Quick recap: the Molded Dimensions Team earned best technical paper for their work as the Urethane Restoration Team. The Team sought to find the root cause of the amount of scrap that was being produced each week at Molded Dimensions. We’ve talked about the problem, the strategy, temperature variation and flatness. Today we’ll talk about why preventative maintenance matters and material changes.
PREVENTATIVE MAINTENANCE MATTERS
When components are not functioning properly, operators cannot make good parts. It is critical that every single oven, hot table, press, mixer, pump, and other piece of equipment is regularly checked to be sure it is functioning properly and that all preventative maintenance is performed at the appropriate times. A capable maintenance team, either in house or hired, is critical for any urethane molding operation. Molded Dimensions’ maintenance team completes over 500 tasks each month to ensure that we find equipment problems before they cause processing issues.
The team discovered we had higher scrap on Mondays. They tested various theories and discovered that having the resin spend the weekend in buckets with a weighed-out charge weight, even covered in a humidity controlled environment, caused some of the materials to take on moisture. After figuring out which materials were most likely to be affected, we started filling some of our Monday resin buckets just prior to the start of the shift on Mondays instead of Fridays, the Monday scrap troubles disappeared.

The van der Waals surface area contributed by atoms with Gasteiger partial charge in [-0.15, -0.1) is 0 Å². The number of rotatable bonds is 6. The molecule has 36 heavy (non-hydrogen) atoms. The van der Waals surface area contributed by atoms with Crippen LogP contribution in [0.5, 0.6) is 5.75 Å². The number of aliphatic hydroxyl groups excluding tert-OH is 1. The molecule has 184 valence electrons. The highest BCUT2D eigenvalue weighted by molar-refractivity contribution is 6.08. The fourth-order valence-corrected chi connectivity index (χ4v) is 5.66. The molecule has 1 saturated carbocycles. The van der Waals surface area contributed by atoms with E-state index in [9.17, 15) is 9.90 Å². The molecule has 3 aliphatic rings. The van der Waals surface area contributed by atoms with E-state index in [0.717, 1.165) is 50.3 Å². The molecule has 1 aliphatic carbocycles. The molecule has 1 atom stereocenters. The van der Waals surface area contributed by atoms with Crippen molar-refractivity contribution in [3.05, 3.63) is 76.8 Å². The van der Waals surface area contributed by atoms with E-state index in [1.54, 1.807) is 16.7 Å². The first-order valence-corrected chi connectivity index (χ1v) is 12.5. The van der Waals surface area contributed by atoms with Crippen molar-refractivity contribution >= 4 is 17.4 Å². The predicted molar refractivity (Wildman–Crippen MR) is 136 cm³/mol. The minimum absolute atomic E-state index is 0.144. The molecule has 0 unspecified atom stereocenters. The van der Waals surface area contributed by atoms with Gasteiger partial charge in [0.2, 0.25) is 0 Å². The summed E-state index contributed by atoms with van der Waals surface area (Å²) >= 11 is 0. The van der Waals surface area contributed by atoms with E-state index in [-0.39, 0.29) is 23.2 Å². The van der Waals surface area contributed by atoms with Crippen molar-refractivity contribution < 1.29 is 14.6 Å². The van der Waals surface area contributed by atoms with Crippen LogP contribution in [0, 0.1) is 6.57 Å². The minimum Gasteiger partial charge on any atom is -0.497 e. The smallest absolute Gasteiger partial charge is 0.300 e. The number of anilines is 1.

In cases where we had knit lines or shorts, the team made changes to the formula to get a lower viscosity at pouring or a slower gel time, allowing the molder time to pour the material into the mold before it began to cure.
Next time, we’ll talk methods and summary.